Former CIA Director David Petraeus will testify Friday on Capitol Hill about the recent attack on the U.S. diplomatic mission in Benghazi, Libya, but is also expected to be asked about his resignation last week over an extramarital affair.
Petraeus has been invited to testify behind closed doors to the House of Representatives and Senate intelligence committees that are probing what happened in Benghazi on Sept. 11 when attacks by militants on the mission and nearby CIA annex killed the U.S. ambassador to Libya and three other Americans.
Lawmakers said on Thursday that the subject of Petraeus' affair and resignation is also likely to be raised, at least in so far as lawmakers want to know whether it had any impact on national security.
"I'm sure that issue will come up," said C.A. Dutch Ruppersberger, the top Democrat on the House Intelligence Committee.
Petraeus and his biographer, Paula Broadwell, have said that their affair did not put national security at risk - a central question hovering over the scandal that brought down one of the United States' most respected public figures last week.
FBI agents have found a substantial amount of classified information on Broadwell's personal computer since they searched her Charlotte, North Carolina, home with her consent on Monday.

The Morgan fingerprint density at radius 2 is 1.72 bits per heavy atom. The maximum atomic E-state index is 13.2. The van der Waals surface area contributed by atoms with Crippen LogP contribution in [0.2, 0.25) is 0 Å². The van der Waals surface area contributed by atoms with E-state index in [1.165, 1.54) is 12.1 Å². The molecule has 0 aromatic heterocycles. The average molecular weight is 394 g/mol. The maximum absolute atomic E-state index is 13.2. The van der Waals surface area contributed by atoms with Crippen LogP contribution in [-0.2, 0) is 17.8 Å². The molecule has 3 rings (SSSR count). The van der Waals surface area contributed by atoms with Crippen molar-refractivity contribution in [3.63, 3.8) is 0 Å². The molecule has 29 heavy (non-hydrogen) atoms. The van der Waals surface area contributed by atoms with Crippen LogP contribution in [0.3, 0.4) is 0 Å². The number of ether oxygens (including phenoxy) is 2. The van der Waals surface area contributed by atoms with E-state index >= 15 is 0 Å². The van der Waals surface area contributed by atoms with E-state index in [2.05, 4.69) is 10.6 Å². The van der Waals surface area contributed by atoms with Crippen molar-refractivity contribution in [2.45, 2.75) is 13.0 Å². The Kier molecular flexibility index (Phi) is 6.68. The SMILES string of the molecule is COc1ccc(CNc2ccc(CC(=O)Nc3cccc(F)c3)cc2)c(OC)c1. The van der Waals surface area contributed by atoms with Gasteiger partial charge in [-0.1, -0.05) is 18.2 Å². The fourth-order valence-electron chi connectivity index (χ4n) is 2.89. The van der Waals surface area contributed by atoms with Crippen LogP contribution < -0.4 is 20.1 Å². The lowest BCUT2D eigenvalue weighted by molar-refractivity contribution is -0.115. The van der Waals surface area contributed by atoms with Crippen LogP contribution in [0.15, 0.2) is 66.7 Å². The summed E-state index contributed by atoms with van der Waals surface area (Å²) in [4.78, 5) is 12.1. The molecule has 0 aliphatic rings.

Sources briefed on the investigation said the documents date from before August 2011, when Petraeus took up his post at the CIA and the two started their affair. None of the material comes from the CIA.
Petraeus has told the television network HLN that he resigned from the CIA because of the affair, not the attacks in Benghazi.
The assault on the U.S. mission in Benghazi has turned into a flash point between President Barack Obama and Republicans who accuse Obama's administration of misleading the public in the days following the attack.
Administration officials say their initial comments that it appeared the attack grew spontaneously out of protests over an anti-Muslim film rather than a premeditated strike were based on the best available information at that time.
Before his resignation, Petraeus had gone to Libya to interview people about what happened in Benghazi, Senate Intelligence Committee Chairwoman Dianne Feinstein said on Thursday. "So the opportunity to get his views, I think is very important."
"We'll get his (Petraeus') perspective on what information he knew and how his assessment of that intelligence changed over time," said Democratic Representative Adam Schiff, a member of the House intelligence committee.
Before his resignation, Petraeus had been scheduled to testify on Thursday at closed Senate and House intelligence committee hearings on the Benghazi attack.
Instead, acting CIA Director Mike Morell was a witness Thursday along with other U.S. officials from the FBI and intelligence community. Petraeus will be a solo witness before the same panels on Friday.
The CIA said on Thursday it had opened an "exploratory" investigation into Petraeus' conduct, building on what started as an FBI probe. Law enforcement officials have said they believe the FBI investigation is likely to end without criminal charges.
© 2014 Thomson/Reuters. All rights reserved.